• Match artifacts to collect data to your goals: With your goals in mind, consider the best way to collect information about students’ experience. Will quantitative data tell the best story, or will students sharing their experience be more effective to meet your goals?
  • Let your team know what you’re up to: Share your pursuit of secret shopping without telegraphing your approach. Whether it’s outlining a specific timeframe and letting a few weeks go by, or emphasizing that it’s a learning exercise, make sure that your team won’t be worried or on “high alert” to your secret shoppers. It has to be clear that the goal is improvement and growth, not discipline.

Identify students and staff:

  • Make it easy to participate: Find students or staff that fit the type (or types) of “customer” that frequently interacts with your office. Offer an incentive like gift cards or a pack of swag for spending their time sharing feedback to improve your team’s work.  Make it clear how you want secret shoppers to get involved, what their role is, and what you’re looking for from them by being part of a secret shopping experience.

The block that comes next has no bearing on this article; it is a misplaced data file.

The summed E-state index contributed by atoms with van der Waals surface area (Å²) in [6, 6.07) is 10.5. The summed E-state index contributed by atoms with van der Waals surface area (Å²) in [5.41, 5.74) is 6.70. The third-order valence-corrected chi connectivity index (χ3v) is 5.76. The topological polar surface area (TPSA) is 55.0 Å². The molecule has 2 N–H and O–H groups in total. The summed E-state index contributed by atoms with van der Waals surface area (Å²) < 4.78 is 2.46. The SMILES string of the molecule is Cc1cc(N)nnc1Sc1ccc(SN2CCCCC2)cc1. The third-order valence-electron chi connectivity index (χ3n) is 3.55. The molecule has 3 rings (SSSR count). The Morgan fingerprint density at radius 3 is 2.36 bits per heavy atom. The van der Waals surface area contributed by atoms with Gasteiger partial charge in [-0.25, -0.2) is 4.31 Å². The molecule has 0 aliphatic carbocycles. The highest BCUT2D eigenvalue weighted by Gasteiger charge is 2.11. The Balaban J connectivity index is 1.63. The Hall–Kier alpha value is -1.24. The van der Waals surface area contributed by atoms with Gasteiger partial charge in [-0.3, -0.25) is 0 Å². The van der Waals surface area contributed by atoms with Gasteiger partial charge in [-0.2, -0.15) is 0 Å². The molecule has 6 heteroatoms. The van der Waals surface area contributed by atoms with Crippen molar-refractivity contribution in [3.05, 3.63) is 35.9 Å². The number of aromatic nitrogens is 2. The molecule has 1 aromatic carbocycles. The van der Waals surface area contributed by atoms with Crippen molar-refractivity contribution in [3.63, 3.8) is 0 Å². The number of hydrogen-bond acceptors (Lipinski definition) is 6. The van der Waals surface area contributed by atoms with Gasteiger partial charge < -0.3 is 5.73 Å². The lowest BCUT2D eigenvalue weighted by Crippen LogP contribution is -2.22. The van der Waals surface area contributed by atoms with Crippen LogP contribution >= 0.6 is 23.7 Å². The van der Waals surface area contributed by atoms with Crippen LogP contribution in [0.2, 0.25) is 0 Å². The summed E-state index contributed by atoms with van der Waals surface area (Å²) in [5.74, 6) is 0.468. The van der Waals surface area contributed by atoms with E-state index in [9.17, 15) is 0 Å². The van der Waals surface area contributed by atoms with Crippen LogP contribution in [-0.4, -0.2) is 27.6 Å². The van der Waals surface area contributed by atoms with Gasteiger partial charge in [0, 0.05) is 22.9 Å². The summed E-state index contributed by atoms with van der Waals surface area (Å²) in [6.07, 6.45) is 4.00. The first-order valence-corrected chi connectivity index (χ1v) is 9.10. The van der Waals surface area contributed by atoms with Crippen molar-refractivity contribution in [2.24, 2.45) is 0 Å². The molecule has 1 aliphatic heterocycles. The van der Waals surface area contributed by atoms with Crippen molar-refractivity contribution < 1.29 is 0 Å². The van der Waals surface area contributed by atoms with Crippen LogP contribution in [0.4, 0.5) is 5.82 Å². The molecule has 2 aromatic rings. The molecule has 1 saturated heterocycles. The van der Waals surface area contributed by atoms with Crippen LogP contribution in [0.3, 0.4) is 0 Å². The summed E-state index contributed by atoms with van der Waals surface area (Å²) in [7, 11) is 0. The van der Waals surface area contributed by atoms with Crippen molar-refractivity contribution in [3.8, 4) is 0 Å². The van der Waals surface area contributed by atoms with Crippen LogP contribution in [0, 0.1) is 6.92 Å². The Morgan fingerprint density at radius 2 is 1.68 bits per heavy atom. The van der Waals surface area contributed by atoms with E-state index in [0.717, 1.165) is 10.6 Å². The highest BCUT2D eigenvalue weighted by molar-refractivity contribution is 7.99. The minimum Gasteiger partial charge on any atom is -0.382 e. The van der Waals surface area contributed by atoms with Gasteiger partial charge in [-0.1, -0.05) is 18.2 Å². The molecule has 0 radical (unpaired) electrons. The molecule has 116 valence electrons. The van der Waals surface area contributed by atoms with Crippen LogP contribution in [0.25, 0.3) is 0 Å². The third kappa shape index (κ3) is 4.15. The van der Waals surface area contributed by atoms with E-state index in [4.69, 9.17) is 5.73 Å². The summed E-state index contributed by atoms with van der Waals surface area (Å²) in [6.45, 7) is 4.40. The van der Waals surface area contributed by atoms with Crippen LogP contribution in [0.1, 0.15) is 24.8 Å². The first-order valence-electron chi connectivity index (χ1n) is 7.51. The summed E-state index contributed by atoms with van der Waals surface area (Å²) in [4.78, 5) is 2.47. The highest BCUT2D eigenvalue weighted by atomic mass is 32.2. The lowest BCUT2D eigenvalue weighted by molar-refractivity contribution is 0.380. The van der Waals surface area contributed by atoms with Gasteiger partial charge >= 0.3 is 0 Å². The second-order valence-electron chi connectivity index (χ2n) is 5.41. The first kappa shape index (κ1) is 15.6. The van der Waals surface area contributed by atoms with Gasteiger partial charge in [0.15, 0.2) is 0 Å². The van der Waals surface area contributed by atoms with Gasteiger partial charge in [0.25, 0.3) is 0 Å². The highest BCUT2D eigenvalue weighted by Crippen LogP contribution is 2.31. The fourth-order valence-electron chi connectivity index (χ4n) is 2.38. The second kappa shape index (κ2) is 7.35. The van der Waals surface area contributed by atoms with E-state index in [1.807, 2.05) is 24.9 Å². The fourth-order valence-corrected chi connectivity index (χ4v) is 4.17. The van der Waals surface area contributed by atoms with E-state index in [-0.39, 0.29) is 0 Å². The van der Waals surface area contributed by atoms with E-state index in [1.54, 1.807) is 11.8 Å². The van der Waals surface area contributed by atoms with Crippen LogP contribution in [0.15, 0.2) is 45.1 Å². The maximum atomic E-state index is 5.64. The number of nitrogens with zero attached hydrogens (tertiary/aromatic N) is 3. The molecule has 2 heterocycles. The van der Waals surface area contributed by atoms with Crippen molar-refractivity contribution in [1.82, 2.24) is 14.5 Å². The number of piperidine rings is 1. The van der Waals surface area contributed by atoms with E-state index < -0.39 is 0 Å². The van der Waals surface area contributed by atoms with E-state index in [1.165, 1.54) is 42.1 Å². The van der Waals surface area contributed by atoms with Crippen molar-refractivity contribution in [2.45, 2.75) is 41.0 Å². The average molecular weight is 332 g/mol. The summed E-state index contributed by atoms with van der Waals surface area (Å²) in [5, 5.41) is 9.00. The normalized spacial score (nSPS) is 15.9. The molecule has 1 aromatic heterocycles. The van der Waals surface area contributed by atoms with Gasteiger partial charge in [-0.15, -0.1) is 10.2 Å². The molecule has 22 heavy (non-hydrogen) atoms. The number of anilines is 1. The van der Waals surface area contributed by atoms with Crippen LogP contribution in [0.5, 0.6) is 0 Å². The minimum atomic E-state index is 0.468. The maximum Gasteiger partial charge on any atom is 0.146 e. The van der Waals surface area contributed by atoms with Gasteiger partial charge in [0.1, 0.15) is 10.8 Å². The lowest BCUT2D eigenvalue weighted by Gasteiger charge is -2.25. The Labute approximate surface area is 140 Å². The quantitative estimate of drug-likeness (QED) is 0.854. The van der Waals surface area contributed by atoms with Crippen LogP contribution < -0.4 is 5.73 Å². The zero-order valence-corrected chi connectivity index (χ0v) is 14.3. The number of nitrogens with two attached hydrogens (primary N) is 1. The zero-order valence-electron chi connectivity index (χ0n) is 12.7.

• Give clear direction about what to look for, without being prescriptive: You never know how things could be improved if you don’t ask, and students might need some direction around what they should be sharing feedback about, particularly if they don’t do it often. Using scales and open-ended questions give space to share feedback around the areas that are your highest priorities.  But be careful not to give too much direction — sometimes it’s the organic breadcrumb of feedback that offers a deeper insight on how things can work better. This guide on the right questions to ask when creating an experience map is be a great place to start.
  • Give them the materials to document their experience: Hidden cameras aside, the tools you share with students to document their experience will make all the difference to develop the artifacts to effectively. Sometimes this might be a quick paper survey with a Likert scale, others it might be a video diary that they record immediately after with a set of accompanying processing questions.

Use what you learn to improve your staff performance: